Marti and I, and the House of Bishops of the Episcopal Church, are off to Taiwan. We left Monday morning from SeaTac, flew to San Francisco, met our flight there along with many other members of the House of Bishops. It was a 13 and a half hour flight. Chuck Robertson graciously took a picture of us just before we left SFO.
I can promise you we did not look nearly as “chipper” on the other end, but I was more awake than I thought I might be.
After customs and an hour drive we made it to the Grand Hotel, which is indeed Grand, beautiful, thought of by many as the most beautiful building in Taipei. Its architecture and beauty are stunning.
We have been most warmly welcomed by the diocese here. Their people are so excited that we have come. Some forget that Taiwan is part of our Episcopal Church, not just connected through the Anglican Communion but actually part of Province 8, the same Province as Olympia, in the Episcopal Church. This is a big reminder why we should not call ourselves ECUSA, we are not only the Episcopal Church in the USA, we are an international Church. I know that many in the church look askance, or at least with great suspicion, at this meeting being held so far away and at great expense of time and money. I have heard the words “boondoggle” and “junket” bantered about. Such things are always a judgment call, and there is probably a little truth to both sides of this story. But I will tell you it is not such to our friends, and fellow Episcopalians here, who cross those waters, on that long flight all the time to be part of our offerings. It is quite true that we are never sure how, or who, should represent us in going, but there is no doubt we should go, more often, and learn, and then share. We will do that here.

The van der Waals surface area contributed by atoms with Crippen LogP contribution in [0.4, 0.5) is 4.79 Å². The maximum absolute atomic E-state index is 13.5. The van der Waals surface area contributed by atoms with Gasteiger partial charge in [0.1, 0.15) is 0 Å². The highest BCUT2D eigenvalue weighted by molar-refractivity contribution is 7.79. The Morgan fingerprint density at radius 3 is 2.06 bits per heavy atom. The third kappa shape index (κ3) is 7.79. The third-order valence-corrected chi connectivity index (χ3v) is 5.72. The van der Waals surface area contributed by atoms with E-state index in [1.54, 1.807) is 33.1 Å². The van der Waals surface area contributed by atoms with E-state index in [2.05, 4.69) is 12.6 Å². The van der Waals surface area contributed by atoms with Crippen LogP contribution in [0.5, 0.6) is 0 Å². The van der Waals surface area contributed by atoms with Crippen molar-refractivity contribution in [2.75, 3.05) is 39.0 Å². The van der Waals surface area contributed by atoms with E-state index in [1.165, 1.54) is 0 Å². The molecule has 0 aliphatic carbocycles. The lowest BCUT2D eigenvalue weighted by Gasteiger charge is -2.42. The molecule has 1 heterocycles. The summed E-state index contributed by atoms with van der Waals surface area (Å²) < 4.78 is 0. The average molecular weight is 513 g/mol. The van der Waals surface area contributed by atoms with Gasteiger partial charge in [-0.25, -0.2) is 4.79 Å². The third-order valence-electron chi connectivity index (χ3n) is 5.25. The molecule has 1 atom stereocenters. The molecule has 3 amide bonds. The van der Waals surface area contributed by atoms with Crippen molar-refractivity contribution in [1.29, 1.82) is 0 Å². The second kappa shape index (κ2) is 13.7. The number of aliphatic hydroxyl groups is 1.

Bishop David Lai, who is a wonderful man and colleague, welcomed us today. He opened his talk with these words, “my dream has come true, thanks for coming” He went on to say, I know you were tired last night, I know, because for many years I have made that trip to be part of our meetings, thank you for coming this way.
Our opening Eucharist celebrated Hildegard of Bingen and our Presiding Bishop presided and preached a beautiful sermon which pointed out just how” ahead” Hildegard was. She was a mystic, a scientist, a playwright, a politically savvy person. I can’t remember who she quoted as saying this, but the quote was, “If Hildegard had been a man during that same time, she would be thought of as one of the most important people who had ever lived” I will post the sermon when I have it.
The day we left, September 15th, was the seventh anniversary of my consecration and ordination as your bishop. That day Bishop Richard Chang was the chief Consecrator since the Presiding Bishop had to be in Oklahoma to do the same. I have always loved that Bishop Chang was there and it was great to see him here and to catch up. He has had some physical issues of late but is on the mend and looking great.
I am going to look for the “picture of the day” on our travels. Sometimes i will comment, and other times they shall speak for themselves. This one is today’s picture. It is in the main restaurant in the Grand where most of us are eating right now. On the buffet at night there is beer included, from this tap. But in the morning it looks like this, which says a lot, and well too
…Until tomorrow, Blessings to all of you from Taipei,